The program calls for 100% cost recovery for processing applications; therefore, there should be no negative fiscal impact. There should be a positive financial impact by way of increasing property values due to elevated development requirements.

Attachments:
Resolution
RGMP Update

RESOLUTION NO.

A RESOLUTION OF THE CITY COUNCIL OF THE CITY OF BRENTWOOD APPROVING AN UPDATE TO THE RESIDENTIAL GROWTH MANAGEMENT PROGRAM (RGMP).

WHEREAS, the City Council passed and accepted Resolution No. 2326 adopting a Residential Growth Management Program (RGMP) to provide for the review and evaluation of residential growth in the City of Brentwood on July 6, 2001, which was effective July 1, 2001; and

WHEREAS, on September 11, 2001, November 26, 2002, May 27, 2003, and September 23, 2003, the City Council passed and accepted resolutions amending the original RGMP, and lastly on October 12, 2004, the City Council passed and accepted Resolution No. 2004-242 amending the original RGMP; and

WHEREAS, the purpose and intent of the Residential Growth Management Program (RGMP) is to moderate the effects of growth, and synchronize residential growth with infrastructure, and municipal and public safety services, and total population available under the City’s General Plan; and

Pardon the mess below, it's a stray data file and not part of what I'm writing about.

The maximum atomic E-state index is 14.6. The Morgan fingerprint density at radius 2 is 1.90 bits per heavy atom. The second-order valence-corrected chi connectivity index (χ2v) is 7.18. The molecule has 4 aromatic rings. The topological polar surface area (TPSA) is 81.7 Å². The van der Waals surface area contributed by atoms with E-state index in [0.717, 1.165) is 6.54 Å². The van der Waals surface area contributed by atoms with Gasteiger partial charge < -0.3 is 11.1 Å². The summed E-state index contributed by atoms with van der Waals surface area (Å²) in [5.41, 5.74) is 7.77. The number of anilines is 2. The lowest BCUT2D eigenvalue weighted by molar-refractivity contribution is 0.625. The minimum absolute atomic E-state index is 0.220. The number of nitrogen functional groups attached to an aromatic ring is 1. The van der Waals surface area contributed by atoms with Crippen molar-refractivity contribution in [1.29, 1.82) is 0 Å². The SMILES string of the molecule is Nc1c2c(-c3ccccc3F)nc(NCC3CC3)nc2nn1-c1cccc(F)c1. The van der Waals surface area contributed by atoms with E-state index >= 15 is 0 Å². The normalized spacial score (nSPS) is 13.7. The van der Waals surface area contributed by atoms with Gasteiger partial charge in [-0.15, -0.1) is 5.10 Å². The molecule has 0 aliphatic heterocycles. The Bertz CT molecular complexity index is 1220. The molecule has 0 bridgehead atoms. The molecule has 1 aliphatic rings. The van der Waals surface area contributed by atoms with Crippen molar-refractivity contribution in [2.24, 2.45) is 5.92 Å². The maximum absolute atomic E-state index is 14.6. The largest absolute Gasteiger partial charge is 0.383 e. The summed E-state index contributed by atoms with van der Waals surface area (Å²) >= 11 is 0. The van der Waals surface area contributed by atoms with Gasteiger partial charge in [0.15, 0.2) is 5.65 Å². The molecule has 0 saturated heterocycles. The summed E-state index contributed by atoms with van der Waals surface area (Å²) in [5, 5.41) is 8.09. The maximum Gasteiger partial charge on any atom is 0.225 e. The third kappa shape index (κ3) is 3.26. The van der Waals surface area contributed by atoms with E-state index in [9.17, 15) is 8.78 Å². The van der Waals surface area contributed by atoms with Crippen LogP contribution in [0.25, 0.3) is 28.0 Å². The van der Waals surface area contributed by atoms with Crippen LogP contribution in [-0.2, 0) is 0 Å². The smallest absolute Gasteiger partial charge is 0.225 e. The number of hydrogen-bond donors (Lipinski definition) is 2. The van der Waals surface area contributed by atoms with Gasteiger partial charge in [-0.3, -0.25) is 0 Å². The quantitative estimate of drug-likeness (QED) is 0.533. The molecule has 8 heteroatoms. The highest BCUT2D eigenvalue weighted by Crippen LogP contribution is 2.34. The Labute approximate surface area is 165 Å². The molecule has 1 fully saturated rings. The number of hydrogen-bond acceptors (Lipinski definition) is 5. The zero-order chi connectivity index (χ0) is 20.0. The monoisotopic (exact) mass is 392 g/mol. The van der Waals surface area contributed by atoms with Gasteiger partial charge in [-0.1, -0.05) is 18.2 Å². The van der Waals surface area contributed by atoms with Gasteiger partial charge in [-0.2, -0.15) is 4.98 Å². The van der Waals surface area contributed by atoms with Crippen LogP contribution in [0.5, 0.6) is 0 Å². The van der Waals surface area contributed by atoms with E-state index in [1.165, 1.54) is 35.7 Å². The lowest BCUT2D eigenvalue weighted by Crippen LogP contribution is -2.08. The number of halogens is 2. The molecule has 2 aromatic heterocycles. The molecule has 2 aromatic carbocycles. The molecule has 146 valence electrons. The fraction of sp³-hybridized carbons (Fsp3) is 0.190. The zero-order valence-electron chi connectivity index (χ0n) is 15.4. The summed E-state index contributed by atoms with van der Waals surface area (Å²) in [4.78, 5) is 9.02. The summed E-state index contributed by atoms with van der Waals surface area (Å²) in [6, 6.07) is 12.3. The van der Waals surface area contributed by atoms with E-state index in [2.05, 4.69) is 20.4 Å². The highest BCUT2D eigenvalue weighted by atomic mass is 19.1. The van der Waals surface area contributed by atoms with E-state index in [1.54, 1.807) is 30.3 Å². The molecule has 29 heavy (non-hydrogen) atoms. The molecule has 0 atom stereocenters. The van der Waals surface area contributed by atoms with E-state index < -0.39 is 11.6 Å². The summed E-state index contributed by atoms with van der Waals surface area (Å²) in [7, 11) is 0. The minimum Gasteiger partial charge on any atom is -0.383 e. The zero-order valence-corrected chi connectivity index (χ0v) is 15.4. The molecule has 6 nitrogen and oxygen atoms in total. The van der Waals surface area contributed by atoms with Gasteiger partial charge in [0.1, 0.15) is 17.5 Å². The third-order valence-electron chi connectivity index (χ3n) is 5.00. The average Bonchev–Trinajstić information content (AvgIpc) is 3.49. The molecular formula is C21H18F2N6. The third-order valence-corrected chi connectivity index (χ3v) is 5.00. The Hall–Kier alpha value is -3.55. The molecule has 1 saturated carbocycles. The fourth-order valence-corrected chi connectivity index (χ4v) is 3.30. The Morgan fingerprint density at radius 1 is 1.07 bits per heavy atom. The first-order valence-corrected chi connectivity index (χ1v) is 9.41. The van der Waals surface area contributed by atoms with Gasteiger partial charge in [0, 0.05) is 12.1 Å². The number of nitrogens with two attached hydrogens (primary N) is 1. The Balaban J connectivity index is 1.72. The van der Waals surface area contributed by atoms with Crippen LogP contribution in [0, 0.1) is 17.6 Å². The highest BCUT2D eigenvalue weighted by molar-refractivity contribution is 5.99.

WHEREAS, the RGMP is one of the growth management techniques contained in the 2001 General Plan, which is intended to help achieve the above stated purpose and intent; and

WHEREAS, the RGMP Annual Allocation of housing units which may be granted will be consistent with the annual number of dwelling units necessary to promote the public health, safety and welfare by maintaining the small town character and quality of life of Brentwood, and its open spaces and generally low density of population, and to help ensure growth at an orderly, well planned and deliberate pace; and

WHEREAS, the RGMP is also intended to ensure the adequate provision of vital life safety public services including fire and paramedic protection per the “Fire Protection Services for the City of Brentwood Strategy for the Future” report dated December 1998; and